Jose Mourinho's Most Controversial Moments with Chelsea
According to Mourinho, the match official should have awarded Chelsea a penalty rather than booking Radamel Falcao for simulation.
Mourinho's arguments should be judged on their merits, but there's no doubting that this is only the latest controversy for the Portuguese manager during his time in London.
With this in mind, we've looked back on some of Mourinho's most controversial moments with Chelsea. Did we miss anything? Let us know in the comments.
Charged for Misconduct After Southampton Rant
Following Chelsea's 3-1 loss at home to Southampton at the weekend, Mourinho embarked on a lengthy rant. The Portuguese manager claimed the Blues should have won a penalty in the second half when striker Falcao went to ground in the box during a challenge with Southampton goalkeeper Maarten Stekelenburg.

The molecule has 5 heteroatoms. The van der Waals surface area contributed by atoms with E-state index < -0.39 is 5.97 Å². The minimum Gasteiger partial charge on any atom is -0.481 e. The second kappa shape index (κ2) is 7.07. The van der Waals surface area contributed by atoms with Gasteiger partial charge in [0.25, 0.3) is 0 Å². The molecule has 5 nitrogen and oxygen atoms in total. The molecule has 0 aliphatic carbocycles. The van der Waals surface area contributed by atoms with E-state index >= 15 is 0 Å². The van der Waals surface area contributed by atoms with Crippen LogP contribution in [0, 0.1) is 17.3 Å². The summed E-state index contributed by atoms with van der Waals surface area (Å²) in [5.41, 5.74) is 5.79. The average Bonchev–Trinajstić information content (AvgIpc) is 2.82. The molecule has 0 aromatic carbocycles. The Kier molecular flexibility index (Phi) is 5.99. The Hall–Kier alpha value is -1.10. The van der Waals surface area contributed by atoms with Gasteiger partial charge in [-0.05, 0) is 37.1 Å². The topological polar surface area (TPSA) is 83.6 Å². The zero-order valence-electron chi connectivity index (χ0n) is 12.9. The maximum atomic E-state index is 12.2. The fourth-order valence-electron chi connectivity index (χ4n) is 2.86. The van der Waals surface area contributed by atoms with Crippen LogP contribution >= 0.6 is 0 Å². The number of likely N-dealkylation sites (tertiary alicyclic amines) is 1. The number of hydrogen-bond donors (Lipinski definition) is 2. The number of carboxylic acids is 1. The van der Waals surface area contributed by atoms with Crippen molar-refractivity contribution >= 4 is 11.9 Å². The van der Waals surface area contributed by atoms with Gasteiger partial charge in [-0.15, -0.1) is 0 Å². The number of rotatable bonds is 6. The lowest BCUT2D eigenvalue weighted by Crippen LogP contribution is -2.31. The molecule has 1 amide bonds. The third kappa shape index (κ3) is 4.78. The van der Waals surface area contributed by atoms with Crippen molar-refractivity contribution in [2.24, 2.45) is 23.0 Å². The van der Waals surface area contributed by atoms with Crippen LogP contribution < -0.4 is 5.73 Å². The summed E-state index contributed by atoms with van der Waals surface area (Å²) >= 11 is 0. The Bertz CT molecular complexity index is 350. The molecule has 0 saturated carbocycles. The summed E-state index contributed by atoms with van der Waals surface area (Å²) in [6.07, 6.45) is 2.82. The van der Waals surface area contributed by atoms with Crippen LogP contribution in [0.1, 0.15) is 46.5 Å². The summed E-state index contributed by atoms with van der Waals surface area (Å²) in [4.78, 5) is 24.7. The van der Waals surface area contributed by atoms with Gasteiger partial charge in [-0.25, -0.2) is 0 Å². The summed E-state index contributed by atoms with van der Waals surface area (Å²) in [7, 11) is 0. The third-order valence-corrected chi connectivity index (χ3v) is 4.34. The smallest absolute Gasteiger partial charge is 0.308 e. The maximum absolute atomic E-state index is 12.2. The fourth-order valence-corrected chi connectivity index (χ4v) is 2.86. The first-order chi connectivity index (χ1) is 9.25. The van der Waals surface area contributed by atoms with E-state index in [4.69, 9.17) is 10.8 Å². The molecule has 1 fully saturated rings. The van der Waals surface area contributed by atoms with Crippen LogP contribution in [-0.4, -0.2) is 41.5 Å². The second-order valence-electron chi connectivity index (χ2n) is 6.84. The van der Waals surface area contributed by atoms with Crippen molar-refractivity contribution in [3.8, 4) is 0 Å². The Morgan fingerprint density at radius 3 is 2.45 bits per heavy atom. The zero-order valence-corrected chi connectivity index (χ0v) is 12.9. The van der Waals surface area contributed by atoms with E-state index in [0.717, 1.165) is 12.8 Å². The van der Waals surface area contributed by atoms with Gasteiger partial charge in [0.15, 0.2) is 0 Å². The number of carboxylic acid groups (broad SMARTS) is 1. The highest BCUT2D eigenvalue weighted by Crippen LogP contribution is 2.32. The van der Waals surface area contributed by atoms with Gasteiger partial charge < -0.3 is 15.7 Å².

Instead, referee Robert Madley showed the Colombian a yellow card for simulation. Replays suggested Falcao was already falling before he reached Stekelenburg, though the Southampton goalkeeper appeared to make contact.
As reported by the Daily Mail's Ashley Clements, Mourinho said:
The result 1-1 is a huge penalty and once more we don’t get and a penalty is a crucial moment in the game with the result at 1-1, and I repeat that if FA wants to punish me they can punish me they don’t punish other managers but they punish me, it's not a problem for me.
The full rant is available for viewing in the video that accompanies this slide.
On Monday, the Football Association leveled a charge of misconduct against Mourinho, as noted on the FA's official website. Mourinho has until Thursday to respond to the charge.
The Eva Carneiro Situation
Eva Carneiro served as first-team doctor for Chelsea from 2011 until September 2015. The circumstances surrounding her departure from the club have become controversial.